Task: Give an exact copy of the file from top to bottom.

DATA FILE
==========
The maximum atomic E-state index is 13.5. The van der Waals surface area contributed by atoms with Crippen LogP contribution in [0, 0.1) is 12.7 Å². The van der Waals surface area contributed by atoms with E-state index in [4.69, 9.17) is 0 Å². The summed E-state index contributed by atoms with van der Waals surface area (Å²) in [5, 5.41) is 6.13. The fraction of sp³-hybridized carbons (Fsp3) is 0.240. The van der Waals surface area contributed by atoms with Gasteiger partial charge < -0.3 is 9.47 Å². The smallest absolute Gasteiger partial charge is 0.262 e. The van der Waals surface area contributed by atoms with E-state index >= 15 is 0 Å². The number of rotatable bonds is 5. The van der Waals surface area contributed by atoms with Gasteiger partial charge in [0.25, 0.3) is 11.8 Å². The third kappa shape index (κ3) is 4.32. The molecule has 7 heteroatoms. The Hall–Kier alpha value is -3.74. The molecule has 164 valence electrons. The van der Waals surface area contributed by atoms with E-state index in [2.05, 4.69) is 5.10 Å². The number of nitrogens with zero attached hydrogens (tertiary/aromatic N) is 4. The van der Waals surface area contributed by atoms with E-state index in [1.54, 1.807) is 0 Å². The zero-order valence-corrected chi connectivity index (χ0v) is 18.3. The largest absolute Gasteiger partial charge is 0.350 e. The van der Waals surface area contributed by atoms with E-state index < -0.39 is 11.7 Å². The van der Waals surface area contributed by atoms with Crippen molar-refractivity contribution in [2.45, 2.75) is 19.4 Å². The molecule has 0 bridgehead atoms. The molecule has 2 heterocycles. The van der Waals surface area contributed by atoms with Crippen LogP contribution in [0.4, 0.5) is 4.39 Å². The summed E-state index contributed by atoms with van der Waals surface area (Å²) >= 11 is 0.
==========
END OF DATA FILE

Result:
The maximum atomic E-state index is 13.5. The van der Waals surface area contributed by atoms with Crippen LogP contribution in [0, 0.1) is 12.7 Å². The van der Waals surface area contributed by atoms with E-state index in [4.69, 9.17) is 0 Å². The summed E-state index contributed by atoms with van der Waals surface area (Å²) in [5, 5.41) is 6.13. The fraction of sp³-hybridized carbons (Fsp3) is 0.240. The van der Waals surface area contributed by atoms with Gasteiger partial charge < -0.3 is 9.47 Å². The smallest absolute Gasteiger partial charge is 0.262 e. The van der Waals surface area contributed by atoms with E-state index >= 15 is 0 Å². The number of rotatable bonds is 5. The van der Waals surface area contributed by atoms with Gasteiger partial charge in [0.25, 0.3) is 11.8 Å². The third kappa shape index (κ3) is 4.32. The molecule has 7 heteroatoms. The Hall–Kier alpha value is -3.74. The molecule has 164 valence electrons. The van der Waals surface area contributed by atoms with E-state index in [2.05, 4.69) is 5.10 Å². The number of nitrogens with zero attached hydrogens (tertiary/aromatic N) is 4. The van der Waals surface area contributed by atoms with E-state index in [1.54, 1.807) is 0 Å². The zero-order valence-corrected chi connectivity index (χ0v) is 18.3. The largest absolute Gasteiger partial charge is 0.350 e. The van der Waals surface area contributed by atoms with E-state index < -0.39 is 11.7 Å². The van der Waals surface area contributed by atoms with Crippen molar-refractivity contribution in [2.45, 2.75) is 19.4 Å². The molecule has 0 bridgehead atoms. The molecule has 2 heterocycles. The van der Waals surface area contributed by atoms with Crippen LogP contribution in [0.4, 0.5) is 4.39 Å². The summed E-state index contributed by atoms with van der Waals surface area (Å²) >= 11 is 0.